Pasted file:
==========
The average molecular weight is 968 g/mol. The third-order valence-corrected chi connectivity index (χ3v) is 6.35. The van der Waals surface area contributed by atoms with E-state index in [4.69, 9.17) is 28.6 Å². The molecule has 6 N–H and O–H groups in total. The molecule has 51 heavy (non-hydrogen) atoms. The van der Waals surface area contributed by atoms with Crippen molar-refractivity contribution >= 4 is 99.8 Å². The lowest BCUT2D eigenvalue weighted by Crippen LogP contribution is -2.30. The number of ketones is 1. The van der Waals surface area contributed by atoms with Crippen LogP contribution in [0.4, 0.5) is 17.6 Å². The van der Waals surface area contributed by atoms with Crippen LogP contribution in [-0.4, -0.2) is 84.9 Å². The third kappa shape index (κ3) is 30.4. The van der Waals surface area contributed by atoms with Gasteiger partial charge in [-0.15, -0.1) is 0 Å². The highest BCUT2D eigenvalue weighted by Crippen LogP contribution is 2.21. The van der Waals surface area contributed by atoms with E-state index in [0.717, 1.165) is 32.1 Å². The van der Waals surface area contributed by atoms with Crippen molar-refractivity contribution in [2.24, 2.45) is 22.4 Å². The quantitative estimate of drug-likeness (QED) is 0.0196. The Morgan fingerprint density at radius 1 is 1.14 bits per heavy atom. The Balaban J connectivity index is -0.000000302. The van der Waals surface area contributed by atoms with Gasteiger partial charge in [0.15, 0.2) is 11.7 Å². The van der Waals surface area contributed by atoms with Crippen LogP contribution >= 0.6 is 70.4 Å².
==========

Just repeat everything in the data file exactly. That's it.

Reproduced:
The average molecular weight is 968 g/mol. The third-order valence-corrected chi connectivity index (χ3v) is 6.35. The van der Waals surface area contributed by atoms with E-state index in [4.69, 9.17) is 28.6 Å². The molecule has 6 N–H and O–H groups in total. The molecule has 51 heavy (non-hydrogen) atoms. The van der Waals surface area contributed by atoms with Crippen molar-refractivity contribution >= 4 is 99.8 Å². The lowest BCUT2D eigenvalue weighted by Crippen LogP contribution is -2.30. The number of ketones is 1. The van der Waals surface area contributed by atoms with Crippen LogP contribution in [0.4, 0.5) is 17.6 Å². The van der Waals surface area contributed by atoms with Crippen LogP contribution in [-0.4, -0.2) is 84.9 Å². The third kappa shape index (κ3) is 30.4. The van der Waals surface area contributed by atoms with Gasteiger partial charge in [-0.15, -0.1) is 0 Å². The highest BCUT2D eigenvalue weighted by Crippen LogP contribution is 2.21. The van der Waals surface area contributed by atoms with E-state index in [0.717, 1.165) is 32.1 Å². The van der Waals surface area contributed by atoms with Crippen molar-refractivity contribution in [2.24, 2.45) is 22.4 Å². The quantitative estimate of drug-likeness (QED) is 0.0196. The Morgan fingerprint density at radius 1 is 1.14 bits per heavy atom. The Balaban J connectivity index is -0.000000302. The van der Waals surface area contributed by atoms with Gasteiger partial charge in [0.15, 0.2) is 11.7 Å². The van der Waals surface area contributed by atoms with Crippen LogP contribution >= 0.6 is 70.4 Å².